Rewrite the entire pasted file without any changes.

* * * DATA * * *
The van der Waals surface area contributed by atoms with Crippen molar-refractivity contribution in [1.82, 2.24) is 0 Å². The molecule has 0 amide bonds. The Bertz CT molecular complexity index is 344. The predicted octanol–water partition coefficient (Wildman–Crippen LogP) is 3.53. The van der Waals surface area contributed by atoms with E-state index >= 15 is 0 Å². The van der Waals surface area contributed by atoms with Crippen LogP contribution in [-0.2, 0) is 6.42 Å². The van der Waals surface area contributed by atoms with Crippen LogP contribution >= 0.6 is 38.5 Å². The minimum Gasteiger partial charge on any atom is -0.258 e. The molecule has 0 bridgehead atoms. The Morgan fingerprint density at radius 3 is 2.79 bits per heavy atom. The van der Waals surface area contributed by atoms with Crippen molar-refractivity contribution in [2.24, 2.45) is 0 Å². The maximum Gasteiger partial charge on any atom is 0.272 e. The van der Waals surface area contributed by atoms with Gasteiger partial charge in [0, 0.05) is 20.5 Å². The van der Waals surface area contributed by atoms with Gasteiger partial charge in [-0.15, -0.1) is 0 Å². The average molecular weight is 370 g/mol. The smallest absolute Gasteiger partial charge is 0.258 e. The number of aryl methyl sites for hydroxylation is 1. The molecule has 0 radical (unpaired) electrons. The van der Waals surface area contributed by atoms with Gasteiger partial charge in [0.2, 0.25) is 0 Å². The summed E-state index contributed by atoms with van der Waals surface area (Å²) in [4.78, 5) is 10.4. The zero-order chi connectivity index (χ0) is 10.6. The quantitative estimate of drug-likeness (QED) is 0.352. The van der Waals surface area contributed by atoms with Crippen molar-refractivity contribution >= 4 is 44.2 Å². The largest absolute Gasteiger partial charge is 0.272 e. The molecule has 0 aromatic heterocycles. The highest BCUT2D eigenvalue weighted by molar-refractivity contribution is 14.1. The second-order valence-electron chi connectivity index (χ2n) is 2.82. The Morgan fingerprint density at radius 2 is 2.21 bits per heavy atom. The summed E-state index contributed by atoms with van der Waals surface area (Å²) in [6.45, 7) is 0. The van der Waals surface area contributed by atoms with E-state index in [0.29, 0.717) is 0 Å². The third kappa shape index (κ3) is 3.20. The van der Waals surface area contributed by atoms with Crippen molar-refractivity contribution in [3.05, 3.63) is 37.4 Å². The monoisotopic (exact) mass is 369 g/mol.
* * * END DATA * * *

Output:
The van der Waals surface area contributed by atoms with Crippen molar-refractivity contribution in [1.82, 2.24) is 0 Å². The molecule has 0 amide bonds. The Bertz CT molecular complexity index is 344. The predicted octanol–water partition coefficient (Wildman–Crippen LogP) is 3.53. The van der Waals surface area contributed by atoms with E-state index >= 15 is 0 Å². The van der Waals surface area contributed by atoms with Crippen LogP contribution in [-0.2, 0) is 6.42 Å². The van der Waals surface area contributed by atoms with Crippen LogP contribution >= 0.6 is 38.5 Å². The minimum Gasteiger partial charge on any atom is -0.258 e. The molecule has 0 bridgehead atoms. The Morgan fingerprint density at radius 3 is 2.79 bits per heavy atom. The van der Waals surface area contributed by atoms with Crippen molar-refractivity contribution in [2.24, 2.45) is 0 Å². The maximum Gasteiger partial charge on any atom is 0.272 e. The van der Waals surface area contributed by atoms with Gasteiger partial charge in [0, 0.05) is 20.5 Å². The van der Waals surface area contributed by atoms with Gasteiger partial charge in [-0.15, -0.1) is 0 Å². The average molecular weight is 370 g/mol. The smallest absolute Gasteiger partial charge is 0.258 e. The number of aryl methyl sites for hydroxylation is 1. The molecule has 0 radical (unpaired) electrons. The van der Waals surface area contributed by atoms with Gasteiger partial charge in [0.2, 0.25) is 0 Å². The summed E-state index contributed by atoms with van der Waals surface area (Å²) in [4.78, 5) is 10.4. The zero-order chi connectivity index (χ0) is 10.6. The quantitative estimate of drug-likeness (QED) is 0.352. The van der Waals surface area contributed by atoms with Crippen molar-refractivity contribution >= 4 is 44.2 Å². The largest absolute Gasteiger partial charge is 0.272 e. The molecule has 0 aromatic heterocycles. The highest BCUT2D eigenvalue weighted by molar-refractivity contribution is 14.1. The second-order valence-electron chi connectivity index (χ2n) is 2.82. The Morgan fingerprint density at radius 2 is 2.21 bits per heavy atom. The summed E-state index contributed by atoms with van der Waals surface area (Å²) in [6.45, 7) is 0. The van der Waals surface area contributed by atoms with E-state index in [0.29, 0.717) is 0 Å². The third kappa shape index (κ3) is 3.20. The van der Waals surface area contributed by atoms with Crippen molar-refractivity contribution in [3.05, 3.63) is 37.4 Å². The monoisotopic (exact) mass is 369 g/mol.